History of CBIS

A History of the NUS Centre for Bioimaging Sciences

An interdisciplinary research centre for leading-edge microscopy & computatioN

Founded in 2008, and opened in its current premises in 2010, CBIS was created as an interdisciplinary research centre combining existing groups in light, electron, and scanning probe microscopy into a centre to study the basic structure and dynamics of cellular systems over wide temporal and spatial ranges. CBIS acts especially in areas that offer collaboration with large-scale research programs such as Cancer RCE, SBIC, SMART Infectious Disease IRG, and mechanobiology.

Original whitepaper for the founding of CBIS (PDF)

About the Centre

CBIS’s Objective: to bring together an interdisciplinary group of biologists, chemists, computer scientists, mathematicians and physicists, all with a common belief; that complex cellular processes can be probed and captured with sophisticated imagining techniques, and then understood through powerful computational methods.

CBIS’s Mission by Founding Director, Paul Matsudaira

Through the centuries, discoveries have built on discoveries, and knowledge has built on knowledge. Technology has opened avenues of exploration never before conceived. Then there is the present. We are living in an exciting time, when we have both the awareness and expertise to explore ever-expanding scales of knowledge about molecules and cells, and the technology to make it possible. In particular, advances in imaging have catalyzed advances in biology. The NUS Centre for BioImaging Sciences was founded to develoop and apply novel imaging technologies to key problems in biology.

Recent advances in biology, chemistry, computer sciences, and physics –and the remarkable evolution of microscopes and computation– enable us to watch single molecules in action, create three-dimensional images of molecules over time, and observe them in live cells and tissues. Biomolecular imaging has not only gone far beyond its earlier capabilities, it has also surpassed other traditional methods of cellular research. Now we have the means to delve into systems-scale questions, observing many different molecules – and the structures they comprise – simultaneously and in real time.

CBIS is working to find new answers as well as ask new questions that enhance our understanding of the most complex issues in biology. We invite you to explore the Centre for BioImaging Sciences, and to join us in applying our tools, resources, and expertise to the microscopic mysteries that await discovery.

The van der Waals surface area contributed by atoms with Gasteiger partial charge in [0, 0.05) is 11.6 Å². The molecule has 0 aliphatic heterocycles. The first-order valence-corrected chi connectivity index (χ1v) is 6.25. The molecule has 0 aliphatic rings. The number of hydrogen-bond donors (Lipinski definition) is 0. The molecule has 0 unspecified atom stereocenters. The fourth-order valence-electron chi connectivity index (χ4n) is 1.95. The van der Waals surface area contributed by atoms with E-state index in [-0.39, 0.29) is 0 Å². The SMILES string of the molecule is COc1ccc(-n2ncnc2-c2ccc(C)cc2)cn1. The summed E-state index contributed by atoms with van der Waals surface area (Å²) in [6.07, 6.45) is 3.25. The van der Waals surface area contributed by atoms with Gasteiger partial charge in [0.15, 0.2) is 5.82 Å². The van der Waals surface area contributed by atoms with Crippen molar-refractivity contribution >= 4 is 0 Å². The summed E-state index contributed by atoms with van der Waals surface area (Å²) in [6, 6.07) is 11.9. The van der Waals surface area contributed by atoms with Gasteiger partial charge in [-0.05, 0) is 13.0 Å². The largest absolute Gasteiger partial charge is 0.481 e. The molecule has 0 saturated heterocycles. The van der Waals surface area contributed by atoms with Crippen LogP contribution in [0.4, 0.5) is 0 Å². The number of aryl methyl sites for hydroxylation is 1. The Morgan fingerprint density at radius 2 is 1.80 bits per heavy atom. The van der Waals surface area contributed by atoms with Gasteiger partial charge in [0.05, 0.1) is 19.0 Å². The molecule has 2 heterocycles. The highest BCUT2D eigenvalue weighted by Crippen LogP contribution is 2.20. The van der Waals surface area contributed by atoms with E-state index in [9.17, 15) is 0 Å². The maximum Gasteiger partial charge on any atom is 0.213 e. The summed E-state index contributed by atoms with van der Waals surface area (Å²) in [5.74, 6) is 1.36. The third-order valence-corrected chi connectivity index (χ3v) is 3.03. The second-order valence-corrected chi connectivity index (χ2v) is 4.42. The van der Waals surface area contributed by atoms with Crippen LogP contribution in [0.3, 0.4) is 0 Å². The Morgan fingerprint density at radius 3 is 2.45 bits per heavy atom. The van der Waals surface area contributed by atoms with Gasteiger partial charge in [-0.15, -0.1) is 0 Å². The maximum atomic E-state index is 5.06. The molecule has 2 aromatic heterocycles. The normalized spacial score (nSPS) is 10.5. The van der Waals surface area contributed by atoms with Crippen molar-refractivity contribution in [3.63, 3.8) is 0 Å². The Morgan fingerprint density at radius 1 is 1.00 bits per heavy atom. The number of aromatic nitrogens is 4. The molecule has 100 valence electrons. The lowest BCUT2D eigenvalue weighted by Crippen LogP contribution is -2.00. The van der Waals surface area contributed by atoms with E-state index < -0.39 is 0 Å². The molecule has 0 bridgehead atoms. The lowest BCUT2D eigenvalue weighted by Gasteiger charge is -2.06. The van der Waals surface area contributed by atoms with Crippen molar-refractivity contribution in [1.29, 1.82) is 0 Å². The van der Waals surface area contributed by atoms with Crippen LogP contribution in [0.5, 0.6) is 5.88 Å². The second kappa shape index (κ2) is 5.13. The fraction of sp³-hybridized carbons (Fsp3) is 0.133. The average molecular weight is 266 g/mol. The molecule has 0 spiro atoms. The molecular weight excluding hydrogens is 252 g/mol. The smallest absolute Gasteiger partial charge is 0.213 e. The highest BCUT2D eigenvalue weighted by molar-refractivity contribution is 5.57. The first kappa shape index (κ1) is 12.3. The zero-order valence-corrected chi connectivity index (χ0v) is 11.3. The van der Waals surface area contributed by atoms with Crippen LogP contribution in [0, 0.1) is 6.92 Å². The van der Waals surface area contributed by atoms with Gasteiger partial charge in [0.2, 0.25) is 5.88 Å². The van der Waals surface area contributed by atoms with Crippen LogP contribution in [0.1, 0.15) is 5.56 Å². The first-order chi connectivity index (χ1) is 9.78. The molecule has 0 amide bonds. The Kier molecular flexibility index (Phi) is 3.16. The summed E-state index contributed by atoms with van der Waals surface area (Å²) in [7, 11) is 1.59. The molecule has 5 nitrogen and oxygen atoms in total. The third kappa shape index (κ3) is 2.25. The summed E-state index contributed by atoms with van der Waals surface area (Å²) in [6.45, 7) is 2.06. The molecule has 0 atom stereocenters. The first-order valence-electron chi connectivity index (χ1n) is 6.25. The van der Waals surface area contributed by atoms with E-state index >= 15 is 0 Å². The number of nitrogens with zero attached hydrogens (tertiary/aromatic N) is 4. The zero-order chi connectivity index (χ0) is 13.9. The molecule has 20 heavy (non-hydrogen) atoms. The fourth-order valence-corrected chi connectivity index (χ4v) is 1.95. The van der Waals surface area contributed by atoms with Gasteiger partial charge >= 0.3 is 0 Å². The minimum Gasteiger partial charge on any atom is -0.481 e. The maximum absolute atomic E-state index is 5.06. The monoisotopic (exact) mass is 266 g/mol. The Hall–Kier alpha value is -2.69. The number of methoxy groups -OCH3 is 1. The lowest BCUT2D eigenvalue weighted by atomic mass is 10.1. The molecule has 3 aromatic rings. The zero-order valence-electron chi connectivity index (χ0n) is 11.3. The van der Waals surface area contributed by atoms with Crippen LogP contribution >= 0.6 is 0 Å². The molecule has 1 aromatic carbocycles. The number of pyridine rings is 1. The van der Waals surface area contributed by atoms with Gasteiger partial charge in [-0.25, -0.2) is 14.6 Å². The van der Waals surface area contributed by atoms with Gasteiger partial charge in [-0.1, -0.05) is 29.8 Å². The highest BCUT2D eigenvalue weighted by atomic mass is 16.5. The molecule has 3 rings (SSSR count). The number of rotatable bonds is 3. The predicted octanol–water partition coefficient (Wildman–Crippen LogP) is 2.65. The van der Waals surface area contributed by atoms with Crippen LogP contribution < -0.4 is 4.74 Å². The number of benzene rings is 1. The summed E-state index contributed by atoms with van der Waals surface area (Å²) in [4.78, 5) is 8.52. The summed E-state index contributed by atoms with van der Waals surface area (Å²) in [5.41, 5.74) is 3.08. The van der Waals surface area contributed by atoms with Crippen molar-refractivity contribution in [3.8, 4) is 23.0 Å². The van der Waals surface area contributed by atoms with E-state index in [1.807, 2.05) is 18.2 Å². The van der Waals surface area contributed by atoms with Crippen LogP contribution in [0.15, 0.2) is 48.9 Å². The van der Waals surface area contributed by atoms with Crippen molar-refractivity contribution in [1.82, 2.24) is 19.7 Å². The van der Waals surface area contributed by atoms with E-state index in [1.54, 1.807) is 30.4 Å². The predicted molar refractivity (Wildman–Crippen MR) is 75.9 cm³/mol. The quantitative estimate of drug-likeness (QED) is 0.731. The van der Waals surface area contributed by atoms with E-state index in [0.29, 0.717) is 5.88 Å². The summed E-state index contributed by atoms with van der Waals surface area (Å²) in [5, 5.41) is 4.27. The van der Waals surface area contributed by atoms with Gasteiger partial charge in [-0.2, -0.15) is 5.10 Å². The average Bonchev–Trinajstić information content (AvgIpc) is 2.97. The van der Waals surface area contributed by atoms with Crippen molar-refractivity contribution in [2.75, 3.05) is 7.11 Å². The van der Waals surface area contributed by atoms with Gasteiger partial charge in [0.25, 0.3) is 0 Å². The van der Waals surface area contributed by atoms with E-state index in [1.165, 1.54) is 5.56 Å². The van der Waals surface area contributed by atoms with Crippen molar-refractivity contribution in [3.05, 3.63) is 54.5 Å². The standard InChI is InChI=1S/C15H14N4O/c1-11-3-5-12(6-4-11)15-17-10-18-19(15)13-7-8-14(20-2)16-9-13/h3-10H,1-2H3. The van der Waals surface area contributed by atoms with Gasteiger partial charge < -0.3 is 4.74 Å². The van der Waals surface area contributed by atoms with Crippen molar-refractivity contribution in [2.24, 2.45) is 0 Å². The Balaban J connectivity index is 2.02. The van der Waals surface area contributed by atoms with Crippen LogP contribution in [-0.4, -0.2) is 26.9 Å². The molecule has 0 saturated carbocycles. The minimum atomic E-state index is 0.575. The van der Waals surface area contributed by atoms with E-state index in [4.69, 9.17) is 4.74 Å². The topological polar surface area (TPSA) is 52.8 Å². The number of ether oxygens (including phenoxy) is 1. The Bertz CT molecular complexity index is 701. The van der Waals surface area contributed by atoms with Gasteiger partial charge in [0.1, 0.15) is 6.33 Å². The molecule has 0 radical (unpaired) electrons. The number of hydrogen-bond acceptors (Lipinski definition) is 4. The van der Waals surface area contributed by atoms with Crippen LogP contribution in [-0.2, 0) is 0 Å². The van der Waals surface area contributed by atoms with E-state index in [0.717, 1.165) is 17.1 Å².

History of CBIS’ CryoEM Facility

The department first introduced electron microscopy at NUS in 1984 when the Government of Japan presented a JEOL JEM 100 CXII STEM equipped with X-ray Microanalysis attachment and other sample preparation equipment. It was at that time the most up-to-date facility in Singapore and it served the whole of the Science Faculty and other institutes, such as SGH.

This equipment analysed a wide range of biological and physical samples from unicellular organisms to tissues of both botanical and zoological nature and from nanoparticles to geological samples. It continues to be used by research personnel from many faculties and departments of NUS and industry.

Challenges to building the new facility

Prior to renovation, the Microscopy Facility experienced two major problems. The high relative humidity of the tropics caused instantaneous ice crystal formation on cryo-samples. This spurious ice contaminant coated the cryosamples and prevented structure determination in the electron microscope.

An equally serious problem was that a nearby building power and ground cables generated extremely high electromagnetic interference, EMI, which distorted the electron beam of all the TEMs and prevented them from reaching their full performance specifications.

JEOL and FEI engineers determined the sources of the EMI and contributed to the design of the Cryoelectron Microscopy Facility. As a result, the Facility was designed to support high-end cryoelectron microscopy by reducing humidity to 30% RH in the microscope and sample preparation rooms and by minimizing EMI by moving the power and ground lines for buildings S1, S2, S3, and S4 a suitable distance away from the Cryo Facility

After renovation, the Microscopy Facility was reorganized into the Cryoelectron Microscopy Facility by moving non-cryo-related functions to other sites including a scanning electron microscope to the TMSI and light microscopy support to building S1A.

Acquisition of the Titan Krios

The flagship instrument of the Facility is the FEI Titan Krios. Fully automated, the microscope lies within an outer box to give its iconic shape and shield the microscope from fluctuations in temperature and acoustic noise.

An autoloader feeds up to twelve samples into the specimen holder for imaging at liquid nitrogen temperatures. The microscope is operated remotely from a station located outside the microscope room. Images are collected by a 4K x 4K Gatan CCD camera after post-filtering through a Gatan GIF. Shortly after installation, the Krios was collecting high-resolution images of viruses and other biological specimens. This multi-million dollar instrument was purchased by funds from the Lee Hiok Kwee Fund.